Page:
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‘ [195] the very spot where he fell.’ The general said that immediately after the battle, hearing that General Garnett, whom he knew in the old army, had been killed, he went out to look for him and when he came to the stone wall a long line of Confederate dead and wounded, lying along the wall, met his view, but his attention was arrested by the manly and handsome form of an officer lying dead on his back across other dead. He thought he had seen the face before, and on inquiry was told that it was Col. Hodges of the Fourteenth Virginia, whom he remembered to have seen in social circles before the war. The spot where Col. Hodges fell was identified by General Hunt and others, and is at the stone wall near the monument of the Sixty-ninth Pennsylvania. With General Hunt and other Union officers and men standing around, uncovered, a brief prayer was made that God would remember and bless the widow and sons of the brave officer who fell at this spot, but now rests in an unknown grave. It was a sad, solemn scene, full of touching pathos. The sun was sinking beyond Seminary Ridge, with its slanting rays mellowing the sheen of the grain waving fields, while here and there were groups of Union and Confederate veterans, mingling in peaceful, heartfelt and fraternal accord.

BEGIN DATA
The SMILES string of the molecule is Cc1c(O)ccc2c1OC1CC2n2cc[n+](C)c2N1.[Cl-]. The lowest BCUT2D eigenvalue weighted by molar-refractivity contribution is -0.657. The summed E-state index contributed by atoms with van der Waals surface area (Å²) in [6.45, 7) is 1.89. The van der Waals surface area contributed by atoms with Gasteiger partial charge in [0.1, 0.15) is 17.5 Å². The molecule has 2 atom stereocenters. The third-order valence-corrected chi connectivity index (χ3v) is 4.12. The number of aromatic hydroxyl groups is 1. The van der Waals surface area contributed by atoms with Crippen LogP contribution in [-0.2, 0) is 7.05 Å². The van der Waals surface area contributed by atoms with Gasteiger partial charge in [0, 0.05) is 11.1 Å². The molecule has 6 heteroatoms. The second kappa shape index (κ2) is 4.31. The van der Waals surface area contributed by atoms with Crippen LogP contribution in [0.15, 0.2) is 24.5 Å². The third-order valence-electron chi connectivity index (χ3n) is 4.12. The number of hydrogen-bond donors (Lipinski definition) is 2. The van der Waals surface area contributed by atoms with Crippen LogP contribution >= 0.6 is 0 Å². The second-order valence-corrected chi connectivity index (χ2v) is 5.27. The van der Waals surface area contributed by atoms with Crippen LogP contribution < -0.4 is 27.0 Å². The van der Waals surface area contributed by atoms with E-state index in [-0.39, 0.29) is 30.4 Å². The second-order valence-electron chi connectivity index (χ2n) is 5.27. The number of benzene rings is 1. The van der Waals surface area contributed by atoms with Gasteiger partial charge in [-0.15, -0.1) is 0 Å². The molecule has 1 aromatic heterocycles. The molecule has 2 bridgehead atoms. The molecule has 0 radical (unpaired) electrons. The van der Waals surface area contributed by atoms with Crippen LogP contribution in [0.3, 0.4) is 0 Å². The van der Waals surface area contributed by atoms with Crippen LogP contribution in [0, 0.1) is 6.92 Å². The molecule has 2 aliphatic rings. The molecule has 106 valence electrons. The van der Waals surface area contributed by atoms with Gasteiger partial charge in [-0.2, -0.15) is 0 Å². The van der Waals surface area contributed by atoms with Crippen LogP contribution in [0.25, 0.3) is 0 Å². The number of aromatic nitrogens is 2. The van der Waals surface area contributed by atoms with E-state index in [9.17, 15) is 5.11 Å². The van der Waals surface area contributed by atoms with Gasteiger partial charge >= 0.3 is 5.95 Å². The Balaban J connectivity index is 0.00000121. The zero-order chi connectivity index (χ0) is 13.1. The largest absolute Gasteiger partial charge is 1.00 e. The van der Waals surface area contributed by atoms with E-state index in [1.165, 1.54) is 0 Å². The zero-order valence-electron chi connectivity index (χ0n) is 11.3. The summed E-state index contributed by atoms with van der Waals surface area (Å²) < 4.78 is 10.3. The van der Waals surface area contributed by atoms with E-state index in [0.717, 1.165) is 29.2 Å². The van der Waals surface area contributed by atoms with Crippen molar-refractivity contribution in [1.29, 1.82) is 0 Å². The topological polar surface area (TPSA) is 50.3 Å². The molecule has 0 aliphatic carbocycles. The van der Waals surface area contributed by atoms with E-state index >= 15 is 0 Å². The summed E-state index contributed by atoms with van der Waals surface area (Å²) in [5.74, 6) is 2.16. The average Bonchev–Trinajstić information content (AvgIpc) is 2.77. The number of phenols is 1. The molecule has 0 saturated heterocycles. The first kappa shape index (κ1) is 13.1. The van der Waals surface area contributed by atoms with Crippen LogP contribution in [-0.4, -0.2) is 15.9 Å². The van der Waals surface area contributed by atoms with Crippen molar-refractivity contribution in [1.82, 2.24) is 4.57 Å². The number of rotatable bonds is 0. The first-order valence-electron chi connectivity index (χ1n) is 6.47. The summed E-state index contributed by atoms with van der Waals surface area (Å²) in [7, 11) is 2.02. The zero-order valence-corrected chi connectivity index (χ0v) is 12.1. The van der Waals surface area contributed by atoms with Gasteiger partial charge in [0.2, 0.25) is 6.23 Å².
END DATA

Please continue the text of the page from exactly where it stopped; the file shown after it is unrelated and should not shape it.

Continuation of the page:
There is another incident, which I must here relate.

In October, 1903, Senator John W. Daniel, who knew my relation to Colonel Hodges and that he was killed in Pickett's charge, was in the National Library at Washington, engaged in getting official information for a future paper on ‘The Virginians at Gettysburg,’ and seeing in the library a man whose appearance attracted him, he said to himself—that man is a Northern man and was an officer in the war and I will speak to him, and he approached him. His conjecture was right. It was Capt. John D. S. Cook, of the Eightieth New York regiment of volunteers, known, however, in the service as the twentieth New York State Militia. He informed Senator Daniel that Col. Hodges fell at the stone fence, within less than one hundred and fifty feet of the Federal line, directly in front of the said New York regiment, that after the struggle was ended his body was discovered and identified as Col. James Gregory Hodges, of the Fourteenth

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